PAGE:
Post written by Mwabi Motaung
Creativity has been proclaimed the skill of the future.
It was, therefore, an easy decision to launch our latest series Heavy Chef ‘Raw’ in one of Cape Town’s most creative communities, Khayelitsha. A jam-packed day of talks, presentations and performances, Heavy Chef Raw: The Business of Being Creative was an exciting first in a collaborative series between Heavy Chef and Ghetto Sessions.
We felt incredibly proud to have a South African creative icon Zolani Mahola on the HC stage to touch on the intricacies of being human in the creative sector, with all its complexities, and how this can both inspire and destroy one.
There is something about the conviction with which Zolani says “If you don’t like your life, change it”.
She immediately had the audience entranced with her relatable life story, sharing her experience of coming of age at the dawn of a new South Africa. We loved that she looks back at her life in song - every defining moment in Zolani’s story has resulted in music and to have her play for us on the Heavy Chef stage was a moving experience.
A recurring theme throughout the day was the need for aspiring creatives to look past the traditional channels for a way in. Old-school ways of doing business creatively might very well be behind us, technology and social media is seeing to that. Today the gatekeepers are not so much the record companies and the galleries but the people on the ground.
So artists are simply cutting the middle man out and signing themselves.
Cape Town hip-hop artist, businessman and activist Riyadh Roberts, better known as YoungstaCPT, expressed this sentiment quite well.
"Instead of knocking on the doors of record labels, I opened my own. Instead of buying expensive clothing labels, I created my own label," he said. Judging from the audience reaction to his speech, the feeling is shared.
The co-founder of Bridges For Music, Thulani ‘DJ Fosta’ Headman, a proud product of the township of Langa, agrees that artists can’t remain dependent on big record labels to sign them.
"We need to set up platforms that teach our creatives how to thrive as entrepreneurs too. This is what we hope to do with our Music and Entrepreneurship Program which kicked off at the beginning of August,” he said.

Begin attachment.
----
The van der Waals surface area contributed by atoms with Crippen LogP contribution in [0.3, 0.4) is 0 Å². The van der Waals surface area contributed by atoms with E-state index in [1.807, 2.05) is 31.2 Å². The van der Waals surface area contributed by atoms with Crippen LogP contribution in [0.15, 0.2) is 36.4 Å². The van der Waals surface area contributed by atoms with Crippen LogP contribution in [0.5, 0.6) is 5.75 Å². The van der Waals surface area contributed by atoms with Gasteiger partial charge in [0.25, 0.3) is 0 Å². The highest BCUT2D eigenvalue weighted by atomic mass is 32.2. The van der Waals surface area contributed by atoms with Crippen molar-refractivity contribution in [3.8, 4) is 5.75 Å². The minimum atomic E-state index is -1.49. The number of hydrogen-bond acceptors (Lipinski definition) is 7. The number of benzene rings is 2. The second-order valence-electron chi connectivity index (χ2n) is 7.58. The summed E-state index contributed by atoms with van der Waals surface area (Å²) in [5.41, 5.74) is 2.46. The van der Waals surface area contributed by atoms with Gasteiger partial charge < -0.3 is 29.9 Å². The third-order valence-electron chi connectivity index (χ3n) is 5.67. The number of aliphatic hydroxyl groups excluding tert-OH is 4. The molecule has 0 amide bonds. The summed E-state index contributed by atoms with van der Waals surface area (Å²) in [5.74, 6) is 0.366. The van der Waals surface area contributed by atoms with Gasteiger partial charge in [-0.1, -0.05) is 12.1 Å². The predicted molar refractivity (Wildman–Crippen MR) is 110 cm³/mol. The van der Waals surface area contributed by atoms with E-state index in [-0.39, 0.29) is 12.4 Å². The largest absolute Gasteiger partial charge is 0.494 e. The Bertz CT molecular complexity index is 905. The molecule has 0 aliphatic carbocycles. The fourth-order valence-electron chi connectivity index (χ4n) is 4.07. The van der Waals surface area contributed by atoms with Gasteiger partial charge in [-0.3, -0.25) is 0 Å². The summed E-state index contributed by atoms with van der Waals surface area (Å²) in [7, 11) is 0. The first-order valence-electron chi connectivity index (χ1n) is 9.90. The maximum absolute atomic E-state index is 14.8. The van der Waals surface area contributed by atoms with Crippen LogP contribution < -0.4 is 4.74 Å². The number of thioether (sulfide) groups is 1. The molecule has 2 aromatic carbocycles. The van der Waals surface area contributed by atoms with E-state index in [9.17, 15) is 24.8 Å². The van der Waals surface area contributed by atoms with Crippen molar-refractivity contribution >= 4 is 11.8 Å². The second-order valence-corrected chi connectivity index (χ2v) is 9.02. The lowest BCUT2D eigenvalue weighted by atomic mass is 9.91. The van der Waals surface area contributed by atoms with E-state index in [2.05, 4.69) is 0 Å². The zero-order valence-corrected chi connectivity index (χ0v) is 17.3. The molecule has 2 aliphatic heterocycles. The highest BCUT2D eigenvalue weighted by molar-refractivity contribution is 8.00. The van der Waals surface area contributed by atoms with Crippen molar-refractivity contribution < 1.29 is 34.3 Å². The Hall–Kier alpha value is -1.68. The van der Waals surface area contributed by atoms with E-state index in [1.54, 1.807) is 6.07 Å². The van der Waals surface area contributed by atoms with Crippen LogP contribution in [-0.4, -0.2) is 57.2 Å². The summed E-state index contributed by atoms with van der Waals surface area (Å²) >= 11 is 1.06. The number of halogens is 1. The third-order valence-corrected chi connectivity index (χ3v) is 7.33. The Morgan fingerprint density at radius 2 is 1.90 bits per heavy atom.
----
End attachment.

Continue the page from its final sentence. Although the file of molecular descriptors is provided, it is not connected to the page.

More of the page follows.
An exciting element of the Raw series is that it allows upcoming talent to perform on the same platforms as their experienced counterparts, as well as the chance to meet the headliners and other creatives, and forge the business relationships they need to further their ambitions. It was gratifying to see participating local creatives doing just that.
In the end, though, it’s on the creative to push for their work to be seen. Which is why we were glad to have media maven in the making Danilo Acquisto in the house to talk about the business of YouTube. YouTube is a great platform to get your content out and when you play it right, a great place to earn a living.
Danilo’s key advice? Be consistent and have relevant, relatable content.
The entrepreneurial spirit and tenacity is evident in Khayelitsha. You just need to step out of Lookout Hill onto the main road to see creative entrepreneurship at its best - rows and rows of tshisa nyama’s vying for the same customers. We asked one of them what made his wings better than the next guy’s. His answer? His secret sauce. His creativity, on a plate.
Find your secret sauce and add it to everything. Realising the value of what you have to offer is the gamechanger.
Side note: There is something about learning from someone you can relate to. It is an enriching experience and we, for one, can’t wait to tuck in. See you at the next one!